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Bean, Soybean, Edamame, Kenko
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Glycine max

Each bright green pod of this brand new edamame soybean has fine white hairs and is filled with 3 mint green beans ideal for steaming and enjoying as a healthy snack. The plants are more upright than typical Japanese varieties, later than Shirofumi, and adapted best for growing in the middle latitude states.

ITEM # ORDER PRICE QUANTITY
07885 Pack, Bean, Soybean, Edamame, Kenko
25 seeds $ 3.49
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  • Open Pollinated
  • Size: 24 - 30 inch plants, 3 - 4 inch pods
  • Hardiness: Tender Annual
  • Easy to Grow: Yes
  • Sun: Full/Partial
  • Water: Moderate
  • Seed Planting Depth: 0.50"
  • Days to Germination: 6-10 days
  • Plant spacing within a row: 2"-4"
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Start From Seed: Detailed instructions for direct seeding, or starting seeds indoors and transplanting.
Always direct-seed beans. Plant in late spring when danger of frost has passed and soils have warmed. Germination is best at 70–85°F. Inoculate seed with Rhizobium bacteria prior to planting to enhance nitrogen availability. Plant seeds ½ to 1 inch deep, 2-3 inches apart, 18-30 inches between rows. To avoid seed rot, water well just once at planting time. After the seedlings emerge (6–12 days) keep moderately moist, allowing the soil to dry out a bit between waterings. Avoid water-stress during bloom and pod set.
Growing Conditions: Growing seasons, soil types, water and fertility requirements.
Beans are a frost-sensitive, warm-season crop. They grow best on well drained, loamy soils with a pH between 5.8 and 6.5. Amend planting area with compost, phosphorus and potassium.
Pest Prevention: Organic solutions to common problems.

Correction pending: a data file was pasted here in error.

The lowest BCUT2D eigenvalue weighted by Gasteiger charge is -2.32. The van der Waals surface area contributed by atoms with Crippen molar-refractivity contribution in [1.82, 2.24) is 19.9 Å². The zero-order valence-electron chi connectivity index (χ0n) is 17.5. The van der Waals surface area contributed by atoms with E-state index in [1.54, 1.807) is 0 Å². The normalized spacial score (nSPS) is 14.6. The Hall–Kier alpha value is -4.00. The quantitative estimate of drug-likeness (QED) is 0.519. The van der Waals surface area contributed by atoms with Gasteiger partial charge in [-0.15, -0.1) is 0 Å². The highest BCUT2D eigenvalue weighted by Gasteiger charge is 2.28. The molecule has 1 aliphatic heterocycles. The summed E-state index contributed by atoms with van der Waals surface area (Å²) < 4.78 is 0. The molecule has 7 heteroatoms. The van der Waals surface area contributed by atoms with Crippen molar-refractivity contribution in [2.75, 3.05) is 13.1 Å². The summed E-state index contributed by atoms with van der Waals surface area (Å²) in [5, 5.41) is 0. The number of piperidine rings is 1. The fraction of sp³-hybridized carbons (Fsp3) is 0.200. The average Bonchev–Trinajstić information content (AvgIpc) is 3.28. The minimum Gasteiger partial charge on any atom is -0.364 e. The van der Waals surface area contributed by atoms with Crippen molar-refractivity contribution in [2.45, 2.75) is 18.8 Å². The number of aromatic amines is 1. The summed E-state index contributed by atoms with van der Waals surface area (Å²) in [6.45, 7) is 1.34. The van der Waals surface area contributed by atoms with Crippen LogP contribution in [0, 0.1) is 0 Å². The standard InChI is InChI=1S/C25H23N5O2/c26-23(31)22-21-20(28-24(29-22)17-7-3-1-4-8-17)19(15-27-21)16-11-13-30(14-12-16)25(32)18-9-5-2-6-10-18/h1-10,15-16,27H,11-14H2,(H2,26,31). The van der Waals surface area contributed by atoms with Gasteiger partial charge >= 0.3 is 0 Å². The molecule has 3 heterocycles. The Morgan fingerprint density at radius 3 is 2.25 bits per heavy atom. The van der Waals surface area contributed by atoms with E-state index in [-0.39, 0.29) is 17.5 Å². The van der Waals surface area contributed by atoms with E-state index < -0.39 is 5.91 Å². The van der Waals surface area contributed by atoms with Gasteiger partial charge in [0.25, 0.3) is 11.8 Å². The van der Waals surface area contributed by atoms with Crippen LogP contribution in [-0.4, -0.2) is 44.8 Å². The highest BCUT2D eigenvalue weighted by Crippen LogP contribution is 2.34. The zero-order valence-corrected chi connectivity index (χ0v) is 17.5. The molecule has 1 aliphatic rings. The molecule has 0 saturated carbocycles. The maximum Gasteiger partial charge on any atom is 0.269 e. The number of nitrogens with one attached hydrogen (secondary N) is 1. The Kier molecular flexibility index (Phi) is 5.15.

Seed rot and seedling disease due to damping-off pathogens may be a problem in cool soils. Shallow plantings into 60°F or warmer soils will reduce risk of seedling disease. Avoid or minimize potentially devastating White Mold by practicing crop rotation and irrigating early in the day to allow drying of foliage. Bacterial blights of beans can be controlled through crop rotation and composting of crop debris. Encourage beneficial insect activity by planting cilantro and other umbels nearby to help control the many kinds of insect pests that love beans. Spray with pyrethrins and neem oil as a last resort to control heavy infestations. Seed late in the season and release Pediobius foveolatus wasps for suppression of Mexican bean beetles.
Harvest: Is it ready yet? When to harvest and how to store your garden produce.
Harvest fresh snap beans when plump, but before they become lumpy and tough. Pick frequently to encourage more production. Harvest fresh shelling beans when the seeds are full size, but before the pods dry. Harvest dry beans when 75% of the leaves have yellowed and the pods have begun to dry. Pull the entire plant and dry either in the field on a tarp, or move indoors to dry in wet fall areas. Thresh by beating the dry plants with a flail or length of bamboo.
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